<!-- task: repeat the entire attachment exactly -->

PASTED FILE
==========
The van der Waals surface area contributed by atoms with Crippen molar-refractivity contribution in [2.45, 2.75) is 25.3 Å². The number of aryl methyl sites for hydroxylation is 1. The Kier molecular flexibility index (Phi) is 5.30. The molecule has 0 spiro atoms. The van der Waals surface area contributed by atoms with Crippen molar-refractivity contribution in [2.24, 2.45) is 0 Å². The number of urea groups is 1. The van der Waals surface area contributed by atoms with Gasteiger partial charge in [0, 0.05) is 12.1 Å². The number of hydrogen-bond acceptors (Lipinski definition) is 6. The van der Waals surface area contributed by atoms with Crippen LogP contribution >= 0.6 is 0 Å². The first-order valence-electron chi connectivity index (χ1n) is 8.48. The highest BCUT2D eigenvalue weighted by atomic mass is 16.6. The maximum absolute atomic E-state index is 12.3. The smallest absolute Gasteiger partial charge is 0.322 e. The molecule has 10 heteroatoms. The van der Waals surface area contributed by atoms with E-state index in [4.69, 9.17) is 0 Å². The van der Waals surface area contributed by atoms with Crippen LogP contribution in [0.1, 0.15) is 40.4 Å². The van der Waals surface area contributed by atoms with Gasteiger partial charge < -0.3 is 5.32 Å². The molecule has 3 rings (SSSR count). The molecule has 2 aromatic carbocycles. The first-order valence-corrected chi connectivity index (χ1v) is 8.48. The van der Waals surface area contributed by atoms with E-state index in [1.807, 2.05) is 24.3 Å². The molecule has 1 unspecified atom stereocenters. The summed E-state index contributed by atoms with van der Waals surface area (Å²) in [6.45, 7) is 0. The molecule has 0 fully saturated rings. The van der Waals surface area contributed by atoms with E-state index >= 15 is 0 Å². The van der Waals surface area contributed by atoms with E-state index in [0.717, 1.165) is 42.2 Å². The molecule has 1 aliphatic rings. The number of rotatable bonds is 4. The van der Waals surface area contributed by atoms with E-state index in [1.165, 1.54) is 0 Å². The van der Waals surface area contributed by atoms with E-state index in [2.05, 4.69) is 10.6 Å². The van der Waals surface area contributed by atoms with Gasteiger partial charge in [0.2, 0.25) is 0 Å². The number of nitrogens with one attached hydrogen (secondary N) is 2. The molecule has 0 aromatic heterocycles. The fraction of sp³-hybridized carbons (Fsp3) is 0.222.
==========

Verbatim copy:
The van der Waals surface area contributed by atoms with Crippen molar-refractivity contribution in [2.45, 2.75) is 25.3 Å². The number of aryl methyl sites for hydroxylation is 1. The Kier molecular flexibility index (Phi) is 5.30. The molecule has 0 spiro atoms. The van der Waals surface area contributed by atoms with Crippen molar-refractivity contribution in [2.24, 2.45) is 0 Å². The number of urea groups is 1. The van der Waals surface area contributed by atoms with Gasteiger partial charge in [0, 0.05) is 12.1 Å². The number of hydrogen-bond acceptors (Lipinski definition) is 6. The van der Waals surface area contributed by atoms with Crippen LogP contribution >= 0.6 is 0 Å². The first-order valence-electron chi connectivity index (χ1n) is 8.48. The highest BCUT2D eigenvalue weighted by atomic mass is 16.6. The maximum absolute atomic E-state index is 12.3. The smallest absolute Gasteiger partial charge is 0.322 e. The molecule has 10 heteroatoms. The van der Waals surface area contributed by atoms with E-state index in [4.69, 9.17) is 0 Å². The van der Waals surface area contributed by atoms with Crippen LogP contribution in [0.1, 0.15) is 40.4 Å². The van der Waals surface area contributed by atoms with Gasteiger partial charge < -0.3 is 5.32 Å². The molecule has 3 rings (SSSR count). The molecule has 2 aromatic carbocycles. The first-order valence-corrected chi connectivity index (χ1v) is 8.48. The van der Waals surface area contributed by atoms with E-state index in [1.807, 2.05) is 24.3 Å². The molecule has 1 unspecified atom stereocenters. The summed E-state index contributed by atoms with van der Waals surface area (Å²) in [6.45, 7) is 0. The molecule has 0 fully saturated rings. The van der Waals surface area contributed by atoms with E-state index >= 15 is 0 Å². The van der Waals surface area contributed by atoms with E-state index in [0.717, 1.165) is 42.2 Å². The molecule has 1 aliphatic rings. The number of rotatable bonds is 4. The van der Waals surface area contributed by atoms with E-state index in [1.165, 1.54) is 0 Å². The van der Waals surface area contributed by atoms with E-state index in [2.05, 4.69) is 10.6 Å². The van der Waals surface area contributed by atoms with Gasteiger partial charge in [0.2, 0.25) is 0 Å². The number of nitrogens with one attached hydrogen (secondary N) is 2. The molecule has 0 aromatic heterocycles. The fraction of sp³-hybridized carbons (Fsp3) is 0.222.